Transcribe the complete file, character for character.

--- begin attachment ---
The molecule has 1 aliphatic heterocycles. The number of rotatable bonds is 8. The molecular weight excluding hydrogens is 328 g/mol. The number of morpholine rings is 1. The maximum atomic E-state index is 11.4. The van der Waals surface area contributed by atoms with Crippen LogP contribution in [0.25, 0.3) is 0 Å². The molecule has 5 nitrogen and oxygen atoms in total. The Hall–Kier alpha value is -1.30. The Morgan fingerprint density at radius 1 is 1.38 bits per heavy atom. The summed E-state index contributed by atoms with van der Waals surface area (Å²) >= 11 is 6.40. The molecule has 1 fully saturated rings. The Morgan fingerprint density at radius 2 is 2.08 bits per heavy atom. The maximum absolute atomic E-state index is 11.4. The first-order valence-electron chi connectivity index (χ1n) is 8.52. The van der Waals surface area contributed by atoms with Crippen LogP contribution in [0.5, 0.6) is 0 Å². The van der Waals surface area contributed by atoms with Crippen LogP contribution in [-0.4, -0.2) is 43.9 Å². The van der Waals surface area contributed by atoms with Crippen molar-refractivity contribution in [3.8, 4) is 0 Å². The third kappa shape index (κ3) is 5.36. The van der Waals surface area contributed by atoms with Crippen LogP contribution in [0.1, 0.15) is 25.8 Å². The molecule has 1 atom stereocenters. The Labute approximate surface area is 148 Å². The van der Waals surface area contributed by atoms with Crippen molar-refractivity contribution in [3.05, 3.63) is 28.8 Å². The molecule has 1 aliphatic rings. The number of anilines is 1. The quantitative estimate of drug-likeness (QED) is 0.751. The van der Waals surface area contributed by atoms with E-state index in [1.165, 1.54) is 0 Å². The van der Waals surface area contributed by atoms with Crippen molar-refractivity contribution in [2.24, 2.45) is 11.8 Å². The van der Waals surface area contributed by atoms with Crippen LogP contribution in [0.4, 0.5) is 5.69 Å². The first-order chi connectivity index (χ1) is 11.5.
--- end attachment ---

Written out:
The molecule has 1 aliphatic heterocycles. The number of rotatable bonds is 8. The molecular weight excluding hydrogens is 328 g/mol. The number of morpholine rings is 1. The maximum atomic E-state index is 11.4. The van der Waals surface area contributed by atoms with Crippen LogP contribution in [0.25, 0.3) is 0 Å². The molecule has 5 nitrogen and oxygen atoms in total. The Hall–Kier alpha value is -1.30. The Morgan fingerprint density at radius 1 is 1.38 bits per heavy atom. The summed E-state index contributed by atoms with van der Waals surface area (Å²) >= 11 is 6.40. The molecule has 1 fully saturated rings. The Morgan fingerprint density at radius 2 is 2.08 bits per heavy atom. The maximum absolute atomic E-state index is 11.4. The first-order valence-electron chi connectivity index (χ1n) is 8.52. The van der Waals surface area contributed by atoms with Crippen LogP contribution in [0.5, 0.6) is 0 Å². The van der Waals surface area contributed by atoms with Crippen LogP contribution in [-0.4, -0.2) is 43.9 Å². The van der Waals surface area contributed by atoms with Crippen molar-refractivity contribution in [3.8, 4) is 0 Å². The third kappa shape index (κ3) is 5.36. The van der Waals surface area contributed by atoms with Crippen LogP contribution in [0.1, 0.15) is 25.8 Å². The molecule has 1 atom stereocenters. The Labute approximate surface area is 148 Å². The van der Waals surface area contributed by atoms with Crippen molar-refractivity contribution in [3.05, 3.63) is 28.8 Å². The molecule has 1 aliphatic rings. The number of anilines is 1. The quantitative estimate of drug-likeness (QED) is 0.751. The van der Waals surface area contributed by atoms with E-state index in [1.165, 1.54) is 0 Å². The van der Waals surface area contributed by atoms with Crippen molar-refractivity contribution in [2.24, 2.45) is 11.8 Å². The van der Waals surface area contributed by atoms with Crippen LogP contribution in [0.4, 0.5) is 5.69 Å². The first-order chi connectivity index (χ1) is 11.5.